“A fun, sweet historical romance.”

~ Under the Covers

A fun, sweet historical romance.

The Earl of Marsden (Mars) is known for being a man about town. Then an ex-mistress shows up and drops of a new baby girl. He doesn’t want his daughter to be abandoned, belittled, or ignored, but he also knows absolutely nothing about babies. Clarissa Taylor, village spinster and matron-in-training, seems like the perfect fit to help out. Clarissa ends up agreeing because she wants to make sure she can take care of herself and isn’t beholden to anyone anymore. Plus, she understands about being a castoff. Some complications come up, resulting in Mars and Clarissa having to marry. But sometimes a marriage of convenience turns into an actual family.

First off, Clarissa is so strong, which I absolutely appreciate. She stands up to Mars in a way that most people don’t and has clear ideas about what she wanted from life. They even have a bit of an enemies-to-lover situation going on, at least at the beginning. Setting clear rules for what she wanted out of a marriage to Mars was a chance for her to grow as a person and also created some tension and angst for the rest of the book. She also wanted to make sure that others orphans/abandoned children like her have good lives. Even when she had her doubts about Mars, she could see that he cared about Dora (his daughter) and wanted to make sure that she never felt censure. I also really enjoyed the matrons of Maidenshop, even though (because?) they were completely ridiculous.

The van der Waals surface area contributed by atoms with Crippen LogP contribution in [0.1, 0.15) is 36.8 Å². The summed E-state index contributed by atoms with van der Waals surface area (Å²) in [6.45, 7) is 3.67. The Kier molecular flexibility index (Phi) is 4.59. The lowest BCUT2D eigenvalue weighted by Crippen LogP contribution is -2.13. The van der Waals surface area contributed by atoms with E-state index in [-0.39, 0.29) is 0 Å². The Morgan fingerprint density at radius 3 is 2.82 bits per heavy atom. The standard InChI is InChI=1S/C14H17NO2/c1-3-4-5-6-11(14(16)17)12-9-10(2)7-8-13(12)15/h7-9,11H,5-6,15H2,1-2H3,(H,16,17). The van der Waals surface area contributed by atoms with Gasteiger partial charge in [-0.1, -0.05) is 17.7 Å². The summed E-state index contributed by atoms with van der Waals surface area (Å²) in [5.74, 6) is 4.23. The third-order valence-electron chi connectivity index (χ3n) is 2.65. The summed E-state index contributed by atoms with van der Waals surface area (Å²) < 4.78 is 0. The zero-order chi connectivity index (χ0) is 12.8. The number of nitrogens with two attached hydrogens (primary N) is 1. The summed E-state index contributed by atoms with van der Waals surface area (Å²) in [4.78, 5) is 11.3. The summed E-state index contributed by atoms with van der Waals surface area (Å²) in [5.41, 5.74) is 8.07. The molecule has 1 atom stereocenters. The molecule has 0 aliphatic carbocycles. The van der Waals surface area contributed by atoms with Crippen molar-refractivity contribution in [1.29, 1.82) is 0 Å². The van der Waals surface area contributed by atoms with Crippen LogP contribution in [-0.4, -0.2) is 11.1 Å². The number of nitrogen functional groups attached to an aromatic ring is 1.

While I enjoyed the story as a whole, it definitely didn’t really go in the direction I expected. The blurb suggested that the focus was all about Dora and teaching Mars how to be a parent. However, that only really applies for the first 20% or so of the book and the rest was really about Mars, Clarissa, and their growing attraction. It’s really a marriage of convenience story, not a growing-up-and-becoming-a-parent story. Although it was interesting to see them each figure out what they wanted out of a relationship, I would have liked to see some more of them working with Dora and getting a chance to see Mars figure out how to be a father.

Overall, if you like sweet historical romance stories, especially with the marriage of convenience trope, I think you’ll enjoy this book. It’s not ground-breaking or super unexpected, but the inclusion of Dora makes for an interesting variation on the usual formula. If you’ve read the other books in this series (The Logical Man’s Guide to Dangerous Women), then this is also an opportunity to finally see Clarissa get her happy ever after!

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[about-author author=”Cathy Maxwell”]

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